Video games have come a long way since they first surfaced in the 80s. They have secured themselves as a staple of entertainment for every generation since, and become a common part of modern lifestyle all over the world. But every now and then, a video game comes along to push these established boundaries; to make us wonder whether games should be considered just an entertainment medium, or something more.
One of these games is called, simply, Journey.
Journey was released exclusively for the Playstation Network (and thus, the Playstation 3) to be purchased and played via download in March 2012. But despite being just a Network title, the game has been so popular it has prompted a physical release, along with two other successful games created by thatgamecompany.
That's not a typo, by the way; "thatgamecompany" is actually the developer of this game. And the name choice really reflects their unique approach to gaming with this title. Journey is not like other video games of the current decade (heck, it may be unlike another video game, ever) and it does things differently than most of us are used to. Journey is more akin to interactive artwork than interactive entertainment.
A Story Written with Visuals:
A Journey needs no dialogue.
Journey is different in that there is absolutely no dialogue in the game to guide you or tell the story. That means no voiceovers, no thought bubbles and no text. You might think, "Hey, then how does the darn game even convey a story at all?" Well, as a matter of fact, it still manages to have a pretty coherent plot.
The game uses its captivating visuals to create the danger, suspense, spirituality, and excitement that most games use dialogue to create. The first thing to say about the visuals is that they are absolutely breathtaking. The game is set in a barren desert, so the player is usually surrounded by sand. The way this sand is animated, however, is nothing short of beautiful. It will sparkle in the sun, and it will ripple as you walk through it. It gives a very fluid, very natural sense to the character's movement that makes you feel like part of the world.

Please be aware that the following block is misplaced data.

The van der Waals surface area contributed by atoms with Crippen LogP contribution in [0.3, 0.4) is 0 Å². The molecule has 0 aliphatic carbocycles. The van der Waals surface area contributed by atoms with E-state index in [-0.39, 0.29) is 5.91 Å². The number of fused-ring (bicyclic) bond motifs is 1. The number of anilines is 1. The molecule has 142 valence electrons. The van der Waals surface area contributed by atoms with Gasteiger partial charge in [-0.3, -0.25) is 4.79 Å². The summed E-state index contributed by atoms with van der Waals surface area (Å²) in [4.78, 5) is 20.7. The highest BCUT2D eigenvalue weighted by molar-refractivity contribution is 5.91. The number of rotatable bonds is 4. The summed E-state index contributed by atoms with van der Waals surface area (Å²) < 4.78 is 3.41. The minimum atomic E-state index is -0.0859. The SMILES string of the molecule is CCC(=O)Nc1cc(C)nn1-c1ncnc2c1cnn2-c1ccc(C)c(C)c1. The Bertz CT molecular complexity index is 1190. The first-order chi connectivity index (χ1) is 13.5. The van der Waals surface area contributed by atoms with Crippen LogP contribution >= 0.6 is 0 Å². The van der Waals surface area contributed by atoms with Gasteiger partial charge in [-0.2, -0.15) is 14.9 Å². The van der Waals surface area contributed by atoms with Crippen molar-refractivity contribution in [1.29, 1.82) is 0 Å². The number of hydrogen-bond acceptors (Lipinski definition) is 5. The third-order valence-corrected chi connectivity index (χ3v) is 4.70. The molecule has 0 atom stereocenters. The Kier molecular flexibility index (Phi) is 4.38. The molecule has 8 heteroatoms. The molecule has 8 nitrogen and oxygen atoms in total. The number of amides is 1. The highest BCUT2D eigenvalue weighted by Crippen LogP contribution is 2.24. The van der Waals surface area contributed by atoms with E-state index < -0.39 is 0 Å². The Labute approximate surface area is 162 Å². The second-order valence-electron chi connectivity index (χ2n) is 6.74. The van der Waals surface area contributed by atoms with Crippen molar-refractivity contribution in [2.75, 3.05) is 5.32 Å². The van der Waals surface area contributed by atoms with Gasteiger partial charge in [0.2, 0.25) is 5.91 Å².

To expand on that, Journey very much uses visuals to explain to the player what sort of atmosphere the game is set in. They serve in this game, as I said, to be the dialogue; to tell you what is going on, like words usually would. It's very interesting to see how the visuals move the story forward, in lieu of traditional text or voice work. For example, in the beginning of the game, the screen is covered by large hills and expanses of sand as far as the eye can see. There is little music being played, and the only sound is a serene wind sweeping around you.
There is a sense of awe, as well as a sad calmness that can be sensed just by looking around, with tiny, ominous gravestones poking from the sand dunes. Whatever happened before the game's time, was bad. Things aren't cheerful, and the attention to detail in the visual landscape really drove that home for me.
There's a lot more to it than that, however. As the game moves forward, the scenery changes. One of the most iconic of the stages is the "Sunken City" level. In that level, your character is sliding through the sands towards the bottom of a ruined city in the desert. As you go, however, the music picks up in an exciting crescendo, and you find your character going through a remarkable circle of pillars, with the sinking sunlight lighting it up in a sparkling slide mingled with shadows. You keep sliding down the spiraling hill with greater and greater speed until finally, a vast pit appears in front of you.
The music stops, and everything is black.
And without spoiling just what happens next, you know, as a player, that danger lurks in this giant, black cavern. That's what the visuals in this game do. My words simply cannot do them justice. Perhaps that's the power they have found in letting the visuals set the tone of the story; they do what words just can't.
A Story Told by Music:
A Journey needs no narration.